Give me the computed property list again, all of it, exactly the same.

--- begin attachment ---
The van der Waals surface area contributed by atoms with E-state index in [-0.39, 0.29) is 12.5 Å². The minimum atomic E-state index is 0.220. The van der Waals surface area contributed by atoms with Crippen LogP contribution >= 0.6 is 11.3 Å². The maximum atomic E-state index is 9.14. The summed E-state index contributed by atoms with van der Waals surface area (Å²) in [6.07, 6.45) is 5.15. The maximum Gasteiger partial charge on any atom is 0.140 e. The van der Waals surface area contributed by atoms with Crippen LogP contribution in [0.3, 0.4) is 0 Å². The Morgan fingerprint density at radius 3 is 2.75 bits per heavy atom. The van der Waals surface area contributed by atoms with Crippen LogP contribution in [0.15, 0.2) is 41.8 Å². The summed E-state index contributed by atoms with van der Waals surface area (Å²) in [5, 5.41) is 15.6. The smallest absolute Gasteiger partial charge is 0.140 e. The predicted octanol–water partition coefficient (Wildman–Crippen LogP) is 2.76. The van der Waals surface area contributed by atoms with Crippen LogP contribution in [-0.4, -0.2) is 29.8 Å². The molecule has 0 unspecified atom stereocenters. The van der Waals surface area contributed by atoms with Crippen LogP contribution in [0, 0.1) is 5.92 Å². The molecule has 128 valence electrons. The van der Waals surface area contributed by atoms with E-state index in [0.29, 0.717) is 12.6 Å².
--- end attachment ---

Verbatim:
The van der Waals surface area contributed by atoms with E-state index in [-0.39, 0.29) is 12.5 Å². The minimum atomic E-state index is 0.220. The van der Waals surface area contributed by atoms with Crippen LogP contribution >= 0.6 is 11.3 Å². The maximum atomic E-state index is 9.14. The summed E-state index contributed by atoms with van der Waals surface area (Å²) in [6.07, 6.45) is 5.15. The maximum Gasteiger partial charge on any atom is 0.140 e. The van der Waals surface area contributed by atoms with Crippen LogP contribution in [0.3, 0.4) is 0 Å². The Morgan fingerprint density at radius 3 is 2.75 bits per heavy atom. The van der Waals surface area contributed by atoms with Crippen LogP contribution in [0.15, 0.2) is 41.8 Å². The summed E-state index contributed by atoms with van der Waals surface area (Å²) in [5, 5.41) is 15.6. The smallest absolute Gasteiger partial charge is 0.140 e. The predicted octanol–water partition coefficient (Wildman–Crippen LogP) is 2.76. The van der Waals surface area contributed by atoms with Crippen LogP contribution in [-0.4, -0.2) is 29.8 Å². The molecule has 0 unspecified atom stereocenters. The van der Waals surface area contributed by atoms with Crippen LogP contribution in [0, 0.1) is 5.92 Å². The molecule has 128 valence electrons. The van der Waals surface area contributed by atoms with E-state index in [0.29, 0.717) is 12.6 Å².